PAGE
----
This cartoon by Alex Gregory, which ran in the New Yorker on Sept. 12 is making the rounds online. The company's pr put me in touch with Bob Mankoff, cartoon editor of The New Yorker and president of the Cartoon Bank service, which is owned by the New Yorker. He emailed me a little about why they chose this cartoon. As an aside, I was intrigued that though the New Yorker and their pr seem aware of the copyright violation that's going on with this, they appear unfazed. (Ironically and full disclosure, I got their permission to republish these here, just to be safe...)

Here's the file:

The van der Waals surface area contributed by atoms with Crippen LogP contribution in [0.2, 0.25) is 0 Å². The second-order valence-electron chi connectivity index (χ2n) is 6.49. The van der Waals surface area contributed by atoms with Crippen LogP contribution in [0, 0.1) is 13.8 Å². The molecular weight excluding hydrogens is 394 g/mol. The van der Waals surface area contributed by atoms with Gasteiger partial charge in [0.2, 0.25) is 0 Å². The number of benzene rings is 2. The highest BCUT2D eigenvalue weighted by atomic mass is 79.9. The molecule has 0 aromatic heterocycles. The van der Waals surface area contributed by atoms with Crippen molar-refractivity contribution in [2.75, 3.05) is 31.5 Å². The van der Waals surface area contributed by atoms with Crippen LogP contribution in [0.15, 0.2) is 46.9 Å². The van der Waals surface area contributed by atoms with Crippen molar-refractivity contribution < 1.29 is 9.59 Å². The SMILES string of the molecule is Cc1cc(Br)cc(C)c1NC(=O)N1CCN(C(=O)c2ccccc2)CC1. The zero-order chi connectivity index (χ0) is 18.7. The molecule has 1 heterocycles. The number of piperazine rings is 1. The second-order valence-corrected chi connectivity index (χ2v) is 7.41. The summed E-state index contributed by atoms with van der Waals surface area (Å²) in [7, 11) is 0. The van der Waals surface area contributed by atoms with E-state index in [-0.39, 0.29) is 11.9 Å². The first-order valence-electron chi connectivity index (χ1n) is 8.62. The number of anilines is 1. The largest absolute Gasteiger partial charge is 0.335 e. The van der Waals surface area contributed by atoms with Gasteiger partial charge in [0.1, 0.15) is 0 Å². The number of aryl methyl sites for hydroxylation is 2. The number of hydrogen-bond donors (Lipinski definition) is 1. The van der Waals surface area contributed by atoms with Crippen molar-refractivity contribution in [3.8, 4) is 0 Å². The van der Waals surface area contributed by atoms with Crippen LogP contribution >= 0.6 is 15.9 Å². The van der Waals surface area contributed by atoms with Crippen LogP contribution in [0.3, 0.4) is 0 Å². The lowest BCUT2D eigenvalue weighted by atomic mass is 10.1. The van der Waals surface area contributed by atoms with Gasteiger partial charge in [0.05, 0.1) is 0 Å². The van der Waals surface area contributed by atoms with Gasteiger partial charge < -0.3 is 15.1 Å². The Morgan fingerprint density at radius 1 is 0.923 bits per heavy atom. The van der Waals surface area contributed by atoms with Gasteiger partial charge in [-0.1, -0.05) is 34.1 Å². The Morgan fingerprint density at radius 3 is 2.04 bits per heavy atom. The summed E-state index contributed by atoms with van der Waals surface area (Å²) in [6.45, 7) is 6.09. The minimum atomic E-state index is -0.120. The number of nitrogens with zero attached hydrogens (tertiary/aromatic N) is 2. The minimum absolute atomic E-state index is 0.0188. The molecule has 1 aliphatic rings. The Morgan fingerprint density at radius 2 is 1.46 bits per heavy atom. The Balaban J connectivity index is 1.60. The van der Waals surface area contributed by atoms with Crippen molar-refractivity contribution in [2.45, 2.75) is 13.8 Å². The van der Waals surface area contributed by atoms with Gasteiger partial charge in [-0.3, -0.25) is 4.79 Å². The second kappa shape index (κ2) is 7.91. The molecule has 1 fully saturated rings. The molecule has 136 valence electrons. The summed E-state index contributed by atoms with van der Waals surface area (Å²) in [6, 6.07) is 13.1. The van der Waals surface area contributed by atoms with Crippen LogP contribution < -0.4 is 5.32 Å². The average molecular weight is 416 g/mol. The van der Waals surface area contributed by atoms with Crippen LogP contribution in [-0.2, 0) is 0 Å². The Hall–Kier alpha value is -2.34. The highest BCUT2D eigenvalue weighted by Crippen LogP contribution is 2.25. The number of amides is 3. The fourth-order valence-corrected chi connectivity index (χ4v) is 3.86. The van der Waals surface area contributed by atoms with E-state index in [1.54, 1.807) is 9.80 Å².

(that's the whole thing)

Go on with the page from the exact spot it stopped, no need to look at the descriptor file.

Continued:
In any case, here's Mr. Mankoff:
"While many cartoons on blogs have been submitted and rejected by The New Yorker, this one, seemed to us, to perfectly capture the irony inherent in a communications phenomenon that permits so many to say so little about so much.I think it will become a classic, in every way as emblematic of its time, as this other cartoon, also involving dogs, published in 1993 by Peter Steiner was of its."
I definitely think he's right!